Yeah…but nah. This time is it.
Surely, it must be.
It can’t go on…
I’m talking about Australia’s national obsession: house prices.
And another week brings another prediction about their inevitable demise. This time it’s investment house UBS warning that we have reached a top.
Join the queue guys…
The Financial Review reports this morning:
‘The booming housing market could finally be about to turn as auction clearance rates fell back over the weekend and analysts from investment bank UBS “calling the top”.
‘Investment bank UBS published a 69 chart deep-dive analysis and said it was now “ringing the bell” and “calling the top” for both activity and house price growth.
‘“While the historical trigger for a housing downturn [of RBA hikes] is missing, mortgage rates are rising, and sentiment of home buying collapsed to a record low…”
‘UBS’ economists Scott Haslem, George Tharenou and Jim Xu said in a note to clients. “Looking ahead price growth has likely now peaked, and we see a moderation ahead amid record supply and poor housing affordability.”’
I have about as much an idea of whether this is the top for Aussie property as the folks from UBS. That is, neither of us has a clue. But they have convinced themselves otherwise by gathering 69 data-slides as ‘evidence’ of a market peak.
While such evidence may appear compelling, the folks at UBS have simply succumbed to the ‘illusion of understanding’. That is, because they can make sense of the past by putting together a powerful presentation of compelling historical facts, they think they can predict the future in a similar way.
They may be right…or wrong. Property prices may well have peaked. But what if the Aussie economy starts to slow, political reform remains as elusive as ever, and the RBA sees no other option but to cut rates again? In such an environment, prices would receive another boost.
I’m bringing this argument up (again) because I think it’s important to talk about the futility of prediction. So often when the topic of property comes up, the discussed outcomes are binary in nature. That is, the property market is either going to go bust or keep soaring higher.
The position we take in the argument often depends not on the facts, but on our own biases. That’s why it’s such an emotional topic, and why media outlets always prominently run a good ‘housing boom/bust’ headline.
The fact that I’m writing about it — again — is evidence of housing’s emotional pull. Except that I’m encouraging you not to be emotional about it.
Because when you lose the emotion, you make better investment decisions.
When it comes to house prices, the only thing to keep an eye on is official interest rates.
Sure, banks have increased borrowing rates marginally for investors and those on interest-only loans, and this will take some heat out of the market. But you won’t see serious pressure on house prices and the economy until the RBA decides to raise rates.
The next piece of the interest rate puzzle comes this week with the release of the March quarter consumer price index. The thinking goes that, if this measure of consumer price inflation is strong, the RBA might be forced to increase interest rates for the first time since…November 2010!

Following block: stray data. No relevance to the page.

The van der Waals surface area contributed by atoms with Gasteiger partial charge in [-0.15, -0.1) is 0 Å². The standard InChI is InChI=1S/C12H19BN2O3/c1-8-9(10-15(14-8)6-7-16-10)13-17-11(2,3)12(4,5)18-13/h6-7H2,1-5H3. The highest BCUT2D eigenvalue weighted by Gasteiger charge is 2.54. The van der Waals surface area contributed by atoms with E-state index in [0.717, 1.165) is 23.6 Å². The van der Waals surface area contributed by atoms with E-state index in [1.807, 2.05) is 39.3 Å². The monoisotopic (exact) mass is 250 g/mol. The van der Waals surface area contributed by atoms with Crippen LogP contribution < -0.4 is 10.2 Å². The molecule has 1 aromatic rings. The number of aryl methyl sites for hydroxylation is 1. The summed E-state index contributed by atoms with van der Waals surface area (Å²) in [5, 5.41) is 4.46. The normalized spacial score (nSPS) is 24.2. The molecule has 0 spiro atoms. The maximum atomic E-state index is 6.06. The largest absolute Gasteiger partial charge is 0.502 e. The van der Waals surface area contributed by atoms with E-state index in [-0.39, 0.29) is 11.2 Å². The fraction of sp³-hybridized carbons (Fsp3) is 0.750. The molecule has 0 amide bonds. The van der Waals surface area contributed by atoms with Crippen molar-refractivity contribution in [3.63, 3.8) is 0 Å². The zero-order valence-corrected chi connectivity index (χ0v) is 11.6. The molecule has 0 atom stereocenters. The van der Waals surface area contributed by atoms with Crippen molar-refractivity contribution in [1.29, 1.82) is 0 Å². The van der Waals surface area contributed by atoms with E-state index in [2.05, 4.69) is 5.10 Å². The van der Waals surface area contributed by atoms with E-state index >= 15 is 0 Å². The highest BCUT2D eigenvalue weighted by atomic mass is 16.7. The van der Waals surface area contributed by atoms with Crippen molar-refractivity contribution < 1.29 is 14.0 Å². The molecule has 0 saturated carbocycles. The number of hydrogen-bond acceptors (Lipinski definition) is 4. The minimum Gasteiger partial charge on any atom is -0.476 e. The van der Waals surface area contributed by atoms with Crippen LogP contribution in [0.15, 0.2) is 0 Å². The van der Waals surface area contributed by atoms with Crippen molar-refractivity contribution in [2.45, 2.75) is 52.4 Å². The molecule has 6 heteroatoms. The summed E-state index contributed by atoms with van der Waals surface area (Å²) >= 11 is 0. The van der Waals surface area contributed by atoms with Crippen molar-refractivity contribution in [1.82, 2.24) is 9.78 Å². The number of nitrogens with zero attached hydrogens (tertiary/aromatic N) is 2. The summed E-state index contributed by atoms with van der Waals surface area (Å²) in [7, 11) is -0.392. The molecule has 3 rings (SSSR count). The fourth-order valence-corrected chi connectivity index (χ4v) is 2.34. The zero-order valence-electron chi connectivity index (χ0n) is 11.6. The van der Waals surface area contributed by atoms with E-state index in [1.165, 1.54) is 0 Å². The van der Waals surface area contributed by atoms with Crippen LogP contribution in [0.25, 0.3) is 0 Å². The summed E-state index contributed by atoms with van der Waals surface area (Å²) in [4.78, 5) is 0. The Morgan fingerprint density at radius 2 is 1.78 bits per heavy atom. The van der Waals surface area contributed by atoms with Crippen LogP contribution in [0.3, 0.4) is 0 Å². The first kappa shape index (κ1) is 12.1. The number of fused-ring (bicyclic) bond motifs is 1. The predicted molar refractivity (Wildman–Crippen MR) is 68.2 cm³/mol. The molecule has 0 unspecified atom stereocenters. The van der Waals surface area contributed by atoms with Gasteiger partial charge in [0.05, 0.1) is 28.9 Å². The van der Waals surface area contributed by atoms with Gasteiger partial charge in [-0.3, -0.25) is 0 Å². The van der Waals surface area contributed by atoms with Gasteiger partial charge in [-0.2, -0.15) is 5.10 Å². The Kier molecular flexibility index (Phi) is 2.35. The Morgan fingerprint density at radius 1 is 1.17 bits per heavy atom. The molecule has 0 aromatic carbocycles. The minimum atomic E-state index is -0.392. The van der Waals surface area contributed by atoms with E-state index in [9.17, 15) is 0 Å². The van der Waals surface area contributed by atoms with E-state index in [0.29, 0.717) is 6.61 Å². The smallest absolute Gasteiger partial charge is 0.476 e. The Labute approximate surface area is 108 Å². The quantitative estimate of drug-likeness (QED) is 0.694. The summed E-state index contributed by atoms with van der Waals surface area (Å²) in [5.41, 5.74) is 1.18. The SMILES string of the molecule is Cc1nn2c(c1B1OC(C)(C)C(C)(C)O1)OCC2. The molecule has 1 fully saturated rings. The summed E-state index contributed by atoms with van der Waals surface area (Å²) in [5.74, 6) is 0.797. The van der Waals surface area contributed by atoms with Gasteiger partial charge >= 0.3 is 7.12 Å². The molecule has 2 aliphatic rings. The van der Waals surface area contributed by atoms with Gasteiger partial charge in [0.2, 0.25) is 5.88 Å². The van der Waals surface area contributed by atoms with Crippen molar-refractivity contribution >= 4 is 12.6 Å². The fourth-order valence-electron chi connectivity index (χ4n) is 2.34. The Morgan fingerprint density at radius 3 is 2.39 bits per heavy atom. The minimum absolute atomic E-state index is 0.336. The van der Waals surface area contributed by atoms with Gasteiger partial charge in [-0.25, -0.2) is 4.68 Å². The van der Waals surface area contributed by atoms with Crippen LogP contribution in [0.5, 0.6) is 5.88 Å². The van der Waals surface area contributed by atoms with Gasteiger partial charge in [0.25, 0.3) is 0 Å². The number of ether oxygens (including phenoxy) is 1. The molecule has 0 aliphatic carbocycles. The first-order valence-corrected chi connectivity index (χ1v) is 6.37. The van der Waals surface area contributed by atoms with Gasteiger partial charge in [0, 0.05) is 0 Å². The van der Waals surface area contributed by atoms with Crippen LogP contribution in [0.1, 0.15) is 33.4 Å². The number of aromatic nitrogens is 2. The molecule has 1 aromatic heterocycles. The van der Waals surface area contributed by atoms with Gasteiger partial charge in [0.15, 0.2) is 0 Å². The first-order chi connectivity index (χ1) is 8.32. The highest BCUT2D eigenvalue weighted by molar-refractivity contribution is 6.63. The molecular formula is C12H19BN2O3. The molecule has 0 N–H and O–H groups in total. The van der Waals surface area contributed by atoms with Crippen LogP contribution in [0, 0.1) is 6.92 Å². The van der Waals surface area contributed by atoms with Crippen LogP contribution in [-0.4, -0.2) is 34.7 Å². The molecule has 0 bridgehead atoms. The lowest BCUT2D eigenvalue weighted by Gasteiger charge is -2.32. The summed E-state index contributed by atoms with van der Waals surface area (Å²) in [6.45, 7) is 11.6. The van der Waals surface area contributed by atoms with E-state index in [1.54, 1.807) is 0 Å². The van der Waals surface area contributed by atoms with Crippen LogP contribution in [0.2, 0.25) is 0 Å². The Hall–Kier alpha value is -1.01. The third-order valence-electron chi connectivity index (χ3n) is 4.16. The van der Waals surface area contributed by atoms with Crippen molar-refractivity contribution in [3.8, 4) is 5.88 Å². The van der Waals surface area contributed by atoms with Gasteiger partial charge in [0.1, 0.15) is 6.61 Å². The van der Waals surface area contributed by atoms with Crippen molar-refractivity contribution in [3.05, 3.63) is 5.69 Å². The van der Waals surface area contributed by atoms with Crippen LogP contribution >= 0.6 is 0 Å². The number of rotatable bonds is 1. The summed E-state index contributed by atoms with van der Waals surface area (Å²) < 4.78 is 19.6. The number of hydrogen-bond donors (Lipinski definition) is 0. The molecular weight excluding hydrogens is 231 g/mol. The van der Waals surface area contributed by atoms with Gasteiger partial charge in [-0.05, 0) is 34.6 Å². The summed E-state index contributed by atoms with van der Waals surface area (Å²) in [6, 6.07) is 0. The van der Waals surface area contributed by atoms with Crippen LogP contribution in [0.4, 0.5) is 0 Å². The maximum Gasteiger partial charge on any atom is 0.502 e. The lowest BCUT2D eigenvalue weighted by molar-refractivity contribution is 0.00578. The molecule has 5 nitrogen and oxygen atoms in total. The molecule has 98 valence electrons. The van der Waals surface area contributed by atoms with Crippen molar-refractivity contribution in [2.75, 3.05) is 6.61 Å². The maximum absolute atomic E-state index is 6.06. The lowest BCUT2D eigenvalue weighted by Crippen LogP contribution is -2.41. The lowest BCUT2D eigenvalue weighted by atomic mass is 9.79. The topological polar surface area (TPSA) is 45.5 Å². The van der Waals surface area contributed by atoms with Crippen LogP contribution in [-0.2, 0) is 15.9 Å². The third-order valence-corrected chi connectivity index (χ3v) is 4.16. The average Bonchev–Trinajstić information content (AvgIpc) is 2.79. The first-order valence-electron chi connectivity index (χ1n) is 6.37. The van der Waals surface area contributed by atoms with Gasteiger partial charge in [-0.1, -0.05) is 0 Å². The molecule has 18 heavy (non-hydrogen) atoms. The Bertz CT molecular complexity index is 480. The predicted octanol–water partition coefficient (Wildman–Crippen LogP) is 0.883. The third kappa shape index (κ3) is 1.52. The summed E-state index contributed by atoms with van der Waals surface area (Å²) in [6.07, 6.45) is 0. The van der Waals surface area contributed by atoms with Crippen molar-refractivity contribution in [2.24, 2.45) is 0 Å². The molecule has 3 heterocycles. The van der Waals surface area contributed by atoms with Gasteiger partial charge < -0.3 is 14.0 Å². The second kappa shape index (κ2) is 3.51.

In my view, there will be enough ambiguity in the numbers to have the RBA sitting on their hands for a few more months at least. For example, if the number comes in higher than expected, will it be due to price rises starting to flow through from higher east coast gas prices?
It’s probably too early for higher gas prices to show up in higher consumer prices but, even if they did, the RBA would be mad to respond by raising interest rates.
So rates aren’t moving anytime soon. And if rates don’t move, capital will still avoid cash and gravitate towards property.
Even the UBS guys acknowledge that, despite calling a top, Aussie house prices are unlikely to crash.
‘“We are ‘calling the top’, but stick to our forecasts for commencements to ‘correct but not collapse’.”
‘The analysts did note however that they did not think there would be a price crash because of the lack of RBA rate hikes.’
So don’t rush out and dump stocks because you fear the housing market will crash and bring the economy down with it. And don’t rely on the mainstream media to inform you about the housing market. Whenever there is a prediction, good or bad, they will write about it.
Instead, look to the market for clues. This is where real capital flows respond to real world happenings. For example, check out the share price of Lendlease Group [ASX:LLC]. LLC has one of the largest land banks in Australia, and is one of Australia’s largest property developers.
The stock price is trading near two-year highs. This tells you that there is still plenty of activity going on in Australia’s housing market. Often, stock prices will turn down amid a flurry of activity and hype about the good times continuing. This is a sign that the good times are about to end.
[Click to enlarge]
But in this case, we have stock prices rising amid continuing messages of gloom about the housing market. That tells me the real world of housing isn’t anywhere near as bad as the world of housing we have concocted in our heads.
So quit worrying, and learn to love the housing bubble. It could be with us for many more years yet.
For Markets & Money
Editor’s Note: This article was originally published in Money Morning.